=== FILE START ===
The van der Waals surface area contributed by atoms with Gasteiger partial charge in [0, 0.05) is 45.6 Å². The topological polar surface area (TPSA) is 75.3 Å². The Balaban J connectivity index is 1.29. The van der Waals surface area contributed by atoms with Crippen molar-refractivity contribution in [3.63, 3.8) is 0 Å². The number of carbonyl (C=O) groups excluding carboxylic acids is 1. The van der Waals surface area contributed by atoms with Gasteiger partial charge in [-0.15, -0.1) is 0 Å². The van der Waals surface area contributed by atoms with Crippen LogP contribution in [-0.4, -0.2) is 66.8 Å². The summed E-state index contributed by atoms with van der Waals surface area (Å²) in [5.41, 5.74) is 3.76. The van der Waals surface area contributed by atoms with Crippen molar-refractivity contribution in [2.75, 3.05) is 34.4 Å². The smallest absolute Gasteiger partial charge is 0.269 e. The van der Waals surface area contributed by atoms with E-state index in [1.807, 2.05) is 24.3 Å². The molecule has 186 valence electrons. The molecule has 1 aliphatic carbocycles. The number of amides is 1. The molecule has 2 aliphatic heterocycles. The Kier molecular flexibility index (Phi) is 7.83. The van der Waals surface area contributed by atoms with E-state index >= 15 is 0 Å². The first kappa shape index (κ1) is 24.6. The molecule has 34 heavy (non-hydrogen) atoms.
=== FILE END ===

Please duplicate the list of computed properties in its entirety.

The van der Waals surface area contributed by atoms with Gasteiger partial charge in [0, 0.05) is 45.6 Å². The topological polar surface area (TPSA) is 75.3 Å². The Balaban J connectivity index is 1.29. The van der Waals surface area contributed by atoms with Crippen molar-refractivity contribution in [3.63, 3.8) is 0 Å². The number of carbonyl (C=O) groups excluding carboxylic acids is 1. The van der Waals surface area contributed by atoms with Gasteiger partial charge in [-0.15, -0.1) is 0 Å². The van der Waals surface area contributed by atoms with Crippen LogP contribution in [-0.4, -0.2) is 66.8 Å². The summed E-state index contributed by atoms with van der Waals surface area (Å²) in [5.41, 5.74) is 3.76. The van der Waals surface area contributed by atoms with Crippen molar-refractivity contribution in [2.75, 3.05) is 34.4 Å². The smallest absolute Gasteiger partial charge is 0.269 e. The van der Waals surface area contributed by atoms with E-state index in [1.807, 2.05) is 24.3 Å². The molecule has 186 valence electrons. The molecule has 1 aliphatic carbocycles. The number of amides is 1. The molecule has 2 aliphatic heterocycles. The Kier molecular flexibility index (Phi) is 7.83. The van der Waals surface area contributed by atoms with E-state index >= 15 is 0 Å². The first kappa shape index (κ1) is 24.6. The molecule has 34 heavy (non-hydrogen) atoms.